It seems like no matter how much we protest guns, the price continues to increase like there is a demand increase. You would expect the opposite to happen especially when there were videos of gun owners destroying their AR-15s following the Parkland shooting. The pricing data is on the wholesale level so maybe that has something to do with why it's increasing?

      1. laytonr20

        I think part of this has to do with the opposite response. People are afraid that as a result of the shootings there will be a legislative response to make it harder to purchase these guns, and people want to get ahead of increased background checks or whatever else happens. The question to me would be which effect outweighs the other. Is that increased demand larger or smaller than the decreased demand on the other side. Not to mention that those who would destroy their guns have already bought them, so their destruction does not really effect the overall demand, I would think.

  8. myerse20

    Did y'all look into how policies on guns have affected the consumption of them? I think it would be very interesting to see if certain laws have changed things. For example, the California law that stated that guns that have a vertical grip can't be sold in the state. Many people began to adapt other types of guns to make them have vertical grips, causing me to wonder if people went out and bought more guns? Or maybe the policy was a deterrent? It would definitely be interesting to look at policies correlated with the trends in the guns and ammo markets.

    1. spencerc20

      We did not look into the correlation between policy and consumption, unfortunately. That would definitely be an interesting follow-up post to this one. It seems like that one specific policy would change the type of guns that people were buying, but maybe not how many they were buying.

  9. legarthb20

    I would be super interested to see if the new laws have changed the curves. I think that the demand for guns after a school shooting may actually increase due to people wanting to protect themselves. It would be great to see if things change in the future when more policies are enacted.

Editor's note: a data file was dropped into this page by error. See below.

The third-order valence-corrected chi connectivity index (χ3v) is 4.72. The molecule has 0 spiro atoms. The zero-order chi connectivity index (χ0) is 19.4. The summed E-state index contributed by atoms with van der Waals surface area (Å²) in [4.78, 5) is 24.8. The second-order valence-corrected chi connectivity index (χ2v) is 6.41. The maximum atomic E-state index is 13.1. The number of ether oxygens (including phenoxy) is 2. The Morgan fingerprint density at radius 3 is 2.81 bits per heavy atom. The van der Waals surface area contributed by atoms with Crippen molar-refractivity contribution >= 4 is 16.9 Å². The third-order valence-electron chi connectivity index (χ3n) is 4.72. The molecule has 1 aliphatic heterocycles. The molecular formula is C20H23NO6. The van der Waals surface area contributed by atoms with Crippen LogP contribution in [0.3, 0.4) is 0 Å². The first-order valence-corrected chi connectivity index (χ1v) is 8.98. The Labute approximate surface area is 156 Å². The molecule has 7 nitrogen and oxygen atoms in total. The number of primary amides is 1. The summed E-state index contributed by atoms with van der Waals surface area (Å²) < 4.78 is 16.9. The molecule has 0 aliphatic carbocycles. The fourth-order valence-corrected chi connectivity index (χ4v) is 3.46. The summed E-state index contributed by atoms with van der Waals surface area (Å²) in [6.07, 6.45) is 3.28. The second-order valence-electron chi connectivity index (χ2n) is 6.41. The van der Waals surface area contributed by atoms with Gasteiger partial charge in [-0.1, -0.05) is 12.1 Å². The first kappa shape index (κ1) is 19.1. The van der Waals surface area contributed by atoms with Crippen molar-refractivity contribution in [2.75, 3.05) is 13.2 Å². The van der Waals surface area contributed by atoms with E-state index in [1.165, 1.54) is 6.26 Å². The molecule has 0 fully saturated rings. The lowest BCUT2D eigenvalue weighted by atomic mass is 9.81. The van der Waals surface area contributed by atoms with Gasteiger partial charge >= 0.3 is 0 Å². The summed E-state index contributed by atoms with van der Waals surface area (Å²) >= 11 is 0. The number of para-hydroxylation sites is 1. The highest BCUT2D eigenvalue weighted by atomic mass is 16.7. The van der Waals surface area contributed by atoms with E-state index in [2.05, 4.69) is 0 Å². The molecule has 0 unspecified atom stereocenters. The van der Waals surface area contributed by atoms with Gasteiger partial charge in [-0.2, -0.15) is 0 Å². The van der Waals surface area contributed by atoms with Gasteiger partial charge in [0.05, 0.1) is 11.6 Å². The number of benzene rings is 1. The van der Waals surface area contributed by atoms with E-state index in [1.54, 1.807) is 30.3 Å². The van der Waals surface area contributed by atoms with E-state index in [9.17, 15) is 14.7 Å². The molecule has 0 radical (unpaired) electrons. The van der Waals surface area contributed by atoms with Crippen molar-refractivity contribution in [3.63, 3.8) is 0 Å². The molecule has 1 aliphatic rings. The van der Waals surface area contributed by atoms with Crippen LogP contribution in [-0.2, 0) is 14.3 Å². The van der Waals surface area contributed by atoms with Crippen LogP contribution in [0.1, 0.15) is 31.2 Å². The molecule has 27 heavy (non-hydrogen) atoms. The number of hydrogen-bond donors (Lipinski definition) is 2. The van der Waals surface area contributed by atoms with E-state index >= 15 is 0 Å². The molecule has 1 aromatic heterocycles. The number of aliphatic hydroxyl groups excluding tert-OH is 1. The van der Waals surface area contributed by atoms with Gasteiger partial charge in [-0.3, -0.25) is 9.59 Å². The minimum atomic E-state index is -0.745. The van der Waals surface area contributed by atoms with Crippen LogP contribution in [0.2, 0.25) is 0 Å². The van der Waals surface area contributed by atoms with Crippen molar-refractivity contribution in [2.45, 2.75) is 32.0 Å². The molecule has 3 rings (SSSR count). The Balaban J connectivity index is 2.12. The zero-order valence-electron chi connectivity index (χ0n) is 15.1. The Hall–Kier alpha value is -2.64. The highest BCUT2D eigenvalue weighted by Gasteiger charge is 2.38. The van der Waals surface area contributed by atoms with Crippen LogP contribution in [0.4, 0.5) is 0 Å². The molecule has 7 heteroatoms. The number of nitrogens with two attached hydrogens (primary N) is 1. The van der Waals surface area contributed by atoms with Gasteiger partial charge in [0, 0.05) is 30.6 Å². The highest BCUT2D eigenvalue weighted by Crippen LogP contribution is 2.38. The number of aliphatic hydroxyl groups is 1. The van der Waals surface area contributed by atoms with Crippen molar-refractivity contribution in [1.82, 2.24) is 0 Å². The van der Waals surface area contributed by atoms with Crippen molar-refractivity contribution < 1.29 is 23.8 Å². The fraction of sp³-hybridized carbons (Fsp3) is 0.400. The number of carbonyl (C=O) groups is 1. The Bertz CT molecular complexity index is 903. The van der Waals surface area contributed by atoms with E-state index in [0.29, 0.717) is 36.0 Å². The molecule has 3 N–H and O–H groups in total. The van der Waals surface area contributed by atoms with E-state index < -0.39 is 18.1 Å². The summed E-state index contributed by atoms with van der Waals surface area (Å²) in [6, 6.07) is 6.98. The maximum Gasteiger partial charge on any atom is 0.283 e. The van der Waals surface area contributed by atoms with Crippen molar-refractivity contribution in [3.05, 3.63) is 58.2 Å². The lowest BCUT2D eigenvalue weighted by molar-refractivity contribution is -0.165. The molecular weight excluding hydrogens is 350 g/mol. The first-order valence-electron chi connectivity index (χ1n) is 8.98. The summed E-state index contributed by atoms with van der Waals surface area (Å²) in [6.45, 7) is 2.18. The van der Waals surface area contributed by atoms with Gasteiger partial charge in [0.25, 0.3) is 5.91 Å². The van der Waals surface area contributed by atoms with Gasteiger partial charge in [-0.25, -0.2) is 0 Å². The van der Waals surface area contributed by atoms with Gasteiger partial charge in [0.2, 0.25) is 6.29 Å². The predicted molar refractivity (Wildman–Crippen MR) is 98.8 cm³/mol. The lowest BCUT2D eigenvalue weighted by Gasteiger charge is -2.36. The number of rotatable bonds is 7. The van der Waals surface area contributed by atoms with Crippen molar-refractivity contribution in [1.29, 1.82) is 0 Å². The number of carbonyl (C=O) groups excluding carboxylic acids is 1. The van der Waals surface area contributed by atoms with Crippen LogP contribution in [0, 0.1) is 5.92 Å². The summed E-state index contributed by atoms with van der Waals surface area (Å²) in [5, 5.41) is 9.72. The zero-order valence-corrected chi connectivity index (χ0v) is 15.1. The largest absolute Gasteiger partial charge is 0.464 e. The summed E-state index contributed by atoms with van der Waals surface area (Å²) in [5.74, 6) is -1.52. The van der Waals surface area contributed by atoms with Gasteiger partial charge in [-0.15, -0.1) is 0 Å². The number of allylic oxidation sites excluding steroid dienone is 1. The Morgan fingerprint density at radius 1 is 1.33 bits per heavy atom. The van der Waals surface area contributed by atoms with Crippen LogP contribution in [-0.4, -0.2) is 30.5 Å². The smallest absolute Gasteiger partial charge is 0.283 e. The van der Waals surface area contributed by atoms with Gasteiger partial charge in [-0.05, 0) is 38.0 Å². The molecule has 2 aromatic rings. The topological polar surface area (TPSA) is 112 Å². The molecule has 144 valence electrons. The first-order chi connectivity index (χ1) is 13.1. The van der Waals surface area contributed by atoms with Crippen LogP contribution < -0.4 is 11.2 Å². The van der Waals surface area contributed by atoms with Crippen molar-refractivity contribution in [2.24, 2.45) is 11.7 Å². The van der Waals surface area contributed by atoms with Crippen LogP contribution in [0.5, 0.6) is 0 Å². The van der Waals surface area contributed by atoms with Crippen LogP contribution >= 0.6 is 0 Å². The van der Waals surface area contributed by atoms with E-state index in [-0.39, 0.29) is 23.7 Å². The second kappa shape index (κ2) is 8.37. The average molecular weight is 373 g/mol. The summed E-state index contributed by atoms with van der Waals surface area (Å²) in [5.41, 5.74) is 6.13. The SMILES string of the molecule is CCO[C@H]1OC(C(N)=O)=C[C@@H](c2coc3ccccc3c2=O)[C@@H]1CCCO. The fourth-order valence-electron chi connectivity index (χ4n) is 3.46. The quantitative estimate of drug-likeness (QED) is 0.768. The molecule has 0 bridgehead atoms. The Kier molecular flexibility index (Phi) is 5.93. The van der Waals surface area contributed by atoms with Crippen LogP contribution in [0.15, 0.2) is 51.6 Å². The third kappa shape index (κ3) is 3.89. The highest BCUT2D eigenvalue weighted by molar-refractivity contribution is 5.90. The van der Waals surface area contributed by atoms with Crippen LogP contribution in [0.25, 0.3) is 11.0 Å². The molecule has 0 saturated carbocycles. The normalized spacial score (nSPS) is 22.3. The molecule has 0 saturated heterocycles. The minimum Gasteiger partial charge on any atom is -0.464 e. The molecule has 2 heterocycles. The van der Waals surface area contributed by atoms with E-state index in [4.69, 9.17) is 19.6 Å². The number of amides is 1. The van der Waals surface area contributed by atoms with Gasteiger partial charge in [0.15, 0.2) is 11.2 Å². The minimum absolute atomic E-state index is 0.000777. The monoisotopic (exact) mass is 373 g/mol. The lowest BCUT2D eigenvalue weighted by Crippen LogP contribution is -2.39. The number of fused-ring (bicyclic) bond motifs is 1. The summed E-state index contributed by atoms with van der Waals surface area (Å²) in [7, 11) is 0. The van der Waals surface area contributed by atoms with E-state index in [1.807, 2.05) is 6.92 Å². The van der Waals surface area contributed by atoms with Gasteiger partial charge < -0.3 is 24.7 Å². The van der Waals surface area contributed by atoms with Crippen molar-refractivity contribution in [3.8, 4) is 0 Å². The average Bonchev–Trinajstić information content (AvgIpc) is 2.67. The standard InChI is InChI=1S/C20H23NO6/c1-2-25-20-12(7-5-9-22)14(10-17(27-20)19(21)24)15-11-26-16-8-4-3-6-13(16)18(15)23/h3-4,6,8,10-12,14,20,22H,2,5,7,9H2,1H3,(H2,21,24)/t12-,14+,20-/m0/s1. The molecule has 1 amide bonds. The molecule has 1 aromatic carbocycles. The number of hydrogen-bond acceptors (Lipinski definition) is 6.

1. hallk20

      Here is a fairly new graph with 2018 data reported in March 2018 on the personal consumption of expenditures on durable goods: Sporting equipment, supplies, guns, and ammunition. It may still be too soon to see how the spending on guns post Parkland changed, but it is also interesting to go back to look at the difference in 2012 and 2013 rates, with 2012 being when the Sandy Hook shooting occurred. It still seems as though gun rates increased.

      https://alfred.stlouisfed.org/series?seid=DSPGRC1A027NBEA&utm_source=series_page&utm_medium=related_content&utm_term=related_resources&utm_campaign=alfred

  10. Chris Surran

    This is a very interesting post. I know that several big retailers have stopped carrying certain brands that are affiliated with the NRA/Guns. It makes sense that more people would want to buy guns now as they are uncertain that they will be able to purchase these weapons in the near future - legislations could be passed that makes acquiring these weapons much harder.

    1. spencerc20

      Your point about retailers is an interesting part of this because it is a way (without legislation) that it has become more difficult to purchase guns. There has been a certain market response to a lack of certain policy as businesses have taken it upon themselves to control the ease of access to guns. Though people are still able to purchase guns other places, they are already seeing that certain ones are becoming more difficult to obtain.

    2. pollarde

      I completely agree with you. Even though no legislation has been made yet, the current climate surrounding guns and gun laws, with protests and school shootings all over the news, definitely instills a fear in some people that guns will not only be harder to obtain not because of more intense procedures to acquire a gun, rather the availability to purchase these guns since these big retailers are refusing to carry certain brands affiliated with the NRA.

  11. trammellc20

    I found this very interesting as a study of consumer behavior. When the narrative of government threats to gun rights began, so did the increase in gun consumption. It will be interesting to see if the decisions by companies to stop carrying certain types of guns will halt this.

    1. hallk20

      You're right, with the AR15 being under fire right now for being a weapon who's primary use is mass killing, it will be interesting to see if consumption rates specifically on AR-15s (and bump stocks) will decrease or increase.

  12. Katie Paton

    There is no doubt that recently there have been too many mass school shootings causing many students to protest gun laws. It is interesting that durable goods such as ammunition have increased greatly during this time. When looking at this data and debating gun control one must be careful to take into account lurking variables that could be effecting the outcomes of this data. It would be interesting to see how media plays a role in gun violence as children now grow up watching violent movies and playing violent video games.